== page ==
Intraoperative evaluation of acetabular cup position during anterior approach total hip arthroplasty: are we accurately interpreting?

Dimitri E. Delagrammaticas*, George Ochenjele, Brett D. Rosenthal, Benjamin Assenmacher, David W. Manning, Michael D. Stover

*Corresponding author for this work

Research output: Contribution to journalArticlepeer-review

5 Scopus citations


Introduction: Intraoperative radiographic evaluation during total hip arthroplasty (THA) has shown to improve the accuracy of acetabular component placement, however, differences in interpretation based on radiographic technique has not been established. This study aims to determine if differences exist in the interpretation of acetabular component abduction and anteversion between different radiographic projections. Methods: 55 consecutive direct anterior THAs in 49 patients were prospectively enrolled. Target anteversion and abduction was defined by the Lewinnek zone. Fluoroscopy was used to direct acetabular component placement intraoperatively. After final cup implantation, fluoroscopic posterior-anterior hip and pelvis images were obtained for analysis. After completion of the procedure, an anterior-posterior plain pelvis radiograph was obtained in the operating room. Acetabulum component abduction and anteversion were postoperatively determined using specialised software on each of the 3 image acquisition methods. Results: Average acetabular cup abduction for intraoperative fluoroscopic posterior-anterior hip (FH), intraoperative fluoroscopic posterior-anterior pelvis (FP), and postoperative, standard, anteroposterior pelvis radiographs (PP) was 40.95° ± 2.87°, 38.87° ± 3.82° and 41.73° ± 2.96° respectively. The fluoroscopic hip and fluoroscopic pelvis tended to underestimate acetabular cup abduction compared to the postoperative pelvis (p < 0.001). Average acetabular cup anteversion for FH, FP, and PP was 19.89° ± 4.87°, 24.38° ± 5.31° and 13.36° ± 3.52° respectively. Both the fluoroscopic hip and fluoroscopic pelvis overestimated anteversion compared to the AP pelvis, with a 6.38° greater mean value measurement for FH (p < 0.001), and an 11° greater mean value measurement for FP (p < 0.001). Conclusions: Fluoroscopic technique and differences between radiographic projections may result in discrepancies in component position interpretation. Our results support the use of the fluoroscopic posterior-anterior hip as the choice fluoroscopic imaging technique.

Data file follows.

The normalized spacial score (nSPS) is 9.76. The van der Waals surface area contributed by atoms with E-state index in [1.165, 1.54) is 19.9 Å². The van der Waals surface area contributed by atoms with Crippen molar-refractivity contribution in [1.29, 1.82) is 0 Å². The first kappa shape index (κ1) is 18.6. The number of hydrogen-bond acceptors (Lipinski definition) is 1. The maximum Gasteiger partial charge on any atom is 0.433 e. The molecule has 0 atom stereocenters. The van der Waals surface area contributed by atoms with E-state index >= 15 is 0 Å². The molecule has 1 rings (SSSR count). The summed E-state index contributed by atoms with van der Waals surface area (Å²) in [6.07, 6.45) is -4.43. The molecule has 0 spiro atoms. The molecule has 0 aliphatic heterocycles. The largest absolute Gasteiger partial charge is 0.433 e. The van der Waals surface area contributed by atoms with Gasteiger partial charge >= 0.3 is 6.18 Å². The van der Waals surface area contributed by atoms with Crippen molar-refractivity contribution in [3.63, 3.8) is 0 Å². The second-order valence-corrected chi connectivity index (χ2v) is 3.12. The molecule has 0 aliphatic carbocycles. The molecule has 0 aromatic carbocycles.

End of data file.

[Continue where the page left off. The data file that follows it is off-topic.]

Original languageEnglish (US)
Pages (from-to)40-47
Number of pages8
JournalHIP International
Issue number1
StatePublished - Jan 1 2020


  • Acetabular component position
  • fluoroscopy
  • hip arthroplasty
  • radiographic interpretation

ASJC Scopus subject areas

  • Surgery
  • Orthopedics and Sports Medicine


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